FIS added its voice to a chorus of other business leaders in the Guardian this week amid mounting concern that staff absences are stifling economic recovery, Princess Yachts and luxury carmaker Bentley added their names to a growing list of firms with a significant number of workers absent. And a day after the business lobby group the Institute of Directors criticised “poor communication and mixed messages” from the government, a host of trade associations followed suit.
The Guardian has reported that business leaders, health experts and trade associations representing tens of thousands of businesses have hit out at the government’s handling of the “pingdemic” self-isolation crisis.
Leading figures in farming, accounting, boating, paper and printing, and engineering said they were dismayed by the government’s apparent confusion over whether staff who are pinged by NHS test and trace need to isolate.
The government has retreated from comments by the business minister Paul Scully – and a letter to one manufacturer from the investment minister Lord Grimstone – stressing that pings were only advisory. No 10 later insisted self-isolation after a ping was “crucial”.
“The mixed messages coming from government on self-isolation rules are now having a serious impact on businesses,” said Mark Bridgeman, the president of the Country Land & Business Association, which represents 28,000 farmers and rural businesses.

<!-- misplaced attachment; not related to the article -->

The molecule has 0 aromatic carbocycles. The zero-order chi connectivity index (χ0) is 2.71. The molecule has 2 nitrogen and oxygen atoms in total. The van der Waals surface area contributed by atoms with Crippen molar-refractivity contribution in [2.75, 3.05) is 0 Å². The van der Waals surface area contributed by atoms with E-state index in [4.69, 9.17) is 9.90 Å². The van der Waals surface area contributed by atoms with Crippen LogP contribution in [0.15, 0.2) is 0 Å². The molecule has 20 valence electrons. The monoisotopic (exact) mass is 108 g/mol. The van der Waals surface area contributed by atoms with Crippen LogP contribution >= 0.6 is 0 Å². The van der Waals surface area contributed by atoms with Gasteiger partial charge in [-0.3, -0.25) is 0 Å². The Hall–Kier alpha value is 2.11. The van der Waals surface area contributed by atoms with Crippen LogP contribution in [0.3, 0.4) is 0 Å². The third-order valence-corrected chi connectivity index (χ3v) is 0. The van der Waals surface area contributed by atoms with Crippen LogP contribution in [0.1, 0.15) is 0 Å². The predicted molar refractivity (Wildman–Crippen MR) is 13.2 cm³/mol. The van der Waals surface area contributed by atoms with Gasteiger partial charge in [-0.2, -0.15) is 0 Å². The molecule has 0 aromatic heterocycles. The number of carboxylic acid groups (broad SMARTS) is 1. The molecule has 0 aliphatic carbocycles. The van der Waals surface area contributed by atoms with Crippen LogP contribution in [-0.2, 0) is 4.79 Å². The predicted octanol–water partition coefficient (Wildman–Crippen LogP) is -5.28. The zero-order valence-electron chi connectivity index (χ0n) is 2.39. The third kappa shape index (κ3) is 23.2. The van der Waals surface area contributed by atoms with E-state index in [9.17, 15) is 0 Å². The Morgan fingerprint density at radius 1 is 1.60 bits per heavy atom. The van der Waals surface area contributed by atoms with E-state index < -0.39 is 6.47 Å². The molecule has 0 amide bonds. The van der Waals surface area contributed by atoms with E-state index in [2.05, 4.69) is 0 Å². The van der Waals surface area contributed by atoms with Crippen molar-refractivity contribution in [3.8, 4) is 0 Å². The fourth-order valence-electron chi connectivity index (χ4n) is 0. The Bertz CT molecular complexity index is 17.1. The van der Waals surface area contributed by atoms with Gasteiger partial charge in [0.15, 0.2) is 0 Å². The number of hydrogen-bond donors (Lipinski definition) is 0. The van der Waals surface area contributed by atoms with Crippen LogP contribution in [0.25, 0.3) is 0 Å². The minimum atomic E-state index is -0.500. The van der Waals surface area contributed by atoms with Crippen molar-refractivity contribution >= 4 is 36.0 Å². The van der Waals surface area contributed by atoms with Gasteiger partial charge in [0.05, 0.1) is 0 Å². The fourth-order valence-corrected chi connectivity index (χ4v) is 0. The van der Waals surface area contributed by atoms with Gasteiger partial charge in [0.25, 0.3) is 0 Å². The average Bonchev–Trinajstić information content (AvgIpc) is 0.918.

Countryside tourism and hospitality businesses had endured a particularly “torrid year”, he said, warning: “With the current confusion, both consumer and business confidence is being damaged at the worst possible time.”
Glenn Collins of the accounting body ACCA UK said businesses “need message clarity” about what happens when staff are pinged.
“This is especially important as businesses need to be cautious about employee welfare and liability – now’s not the time for confusion.”
Poor communication has “put employers in a very difficult position”, according to David Frise of the Building Engineering Services Association.
“Westminster can’t really have it both ways: either you make it a legal requirement to isolate, or you genuinely leave it up to personal choice,” he said.
Iain McIlwee, the chief executive of the Finishes & Interiors Sector trade body, said “For many roles in construction working from home for ten days is not an option – you can’t plaster a wall from your home office! Systemic challenges and new immigration rules means the sector is already beset by shortages, particularly skilled tradesmen, and frankly we can ill-afford to have an estimated 5% of our workforce unavailable because they have been “pinged”. That said, we want to keep our sites and workers safe. The balance is difficult and clarity is essential. The last thing we need is a return to the ‘confused state’ that occurred in the early days of the pandemic panic where Government failed to provide clear and effective leadership. Back then they left it to business owners, who do not have access to all the facts and cannot accurately assess the risks, to make subjective decisions based on vague and inconsistent information. We can’t let this happen again. The consequences in terms of contractual liability, employee wellbeing and the associated stress are wholly unacceptable. The growing lack of confidence in the track and trace system is a real concern to all involved and a lack of confidence is never good for business.”